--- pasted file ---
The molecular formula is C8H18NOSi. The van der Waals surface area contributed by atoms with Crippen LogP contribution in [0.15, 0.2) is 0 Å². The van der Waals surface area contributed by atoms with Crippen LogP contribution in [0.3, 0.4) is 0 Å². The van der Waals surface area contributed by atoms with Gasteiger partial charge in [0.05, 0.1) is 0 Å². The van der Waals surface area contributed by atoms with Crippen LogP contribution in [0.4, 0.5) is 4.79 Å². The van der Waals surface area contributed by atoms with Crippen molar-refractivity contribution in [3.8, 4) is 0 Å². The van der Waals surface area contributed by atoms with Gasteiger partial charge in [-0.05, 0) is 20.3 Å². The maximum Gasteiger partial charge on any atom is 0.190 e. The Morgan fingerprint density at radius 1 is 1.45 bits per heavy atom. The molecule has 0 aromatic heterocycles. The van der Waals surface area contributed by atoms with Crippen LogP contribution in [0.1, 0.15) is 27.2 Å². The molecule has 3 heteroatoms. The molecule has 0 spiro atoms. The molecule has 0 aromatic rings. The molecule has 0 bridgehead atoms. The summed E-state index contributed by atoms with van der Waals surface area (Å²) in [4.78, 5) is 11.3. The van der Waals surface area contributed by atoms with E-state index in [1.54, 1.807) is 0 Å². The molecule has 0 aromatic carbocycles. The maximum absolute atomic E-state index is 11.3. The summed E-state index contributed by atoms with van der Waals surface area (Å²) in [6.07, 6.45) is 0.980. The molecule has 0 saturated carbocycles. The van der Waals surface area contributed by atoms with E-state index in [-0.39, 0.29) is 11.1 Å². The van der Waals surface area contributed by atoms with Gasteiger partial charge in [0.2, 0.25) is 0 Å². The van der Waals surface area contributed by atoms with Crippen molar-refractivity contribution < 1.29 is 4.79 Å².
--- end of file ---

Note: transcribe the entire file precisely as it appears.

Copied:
The molecular formula is C8H18NOSi. The van der Waals surface area contributed by atoms with Crippen LogP contribution in [0.15, 0.2) is 0 Å². The van der Waals surface area contributed by atoms with Crippen LogP contribution in [0.3, 0.4) is 0 Å². The van der Waals surface area contributed by atoms with Gasteiger partial charge in [0.05, 0.1) is 0 Å². The van der Waals surface area contributed by atoms with Crippen LogP contribution in [0.4, 0.5) is 4.79 Å². The van der Waals surface area contributed by atoms with Crippen molar-refractivity contribution in [3.8, 4) is 0 Å². The van der Waals surface area contributed by atoms with Gasteiger partial charge in [-0.05, 0) is 20.3 Å². The maximum Gasteiger partial charge on any atom is 0.190 e. The Morgan fingerprint density at radius 1 is 1.45 bits per heavy atom. The molecule has 0 aromatic heterocycles. The van der Waals surface area contributed by atoms with Crippen LogP contribution in [0.1, 0.15) is 27.2 Å². The molecule has 3 heteroatoms. The molecule has 0 spiro atoms. The molecule has 0 aromatic rings. The molecule has 0 bridgehead atoms. The summed E-state index contributed by atoms with van der Waals surface area (Å²) in [4.78, 5) is 11.3. The van der Waals surface area contributed by atoms with E-state index in [1.54, 1.807) is 0 Å². The molecule has 0 aromatic carbocycles. The maximum absolute atomic E-state index is 11.3. The summed E-state index contributed by atoms with van der Waals surface area (Å²) in [6.07, 6.45) is 0.980. The molecule has 0 saturated carbocycles. The van der Waals surface area contributed by atoms with E-state index in [-0.39, 0.29) is 11.1 Å². The van der Waals surface area contributed by atoms with Gasteiger partial charge in [0.2, 0.25) is 0 Å². The van der Waals surface area contributed by atoms with Crippen molar-refractivity contribution < 1.29 is 4.79 Å².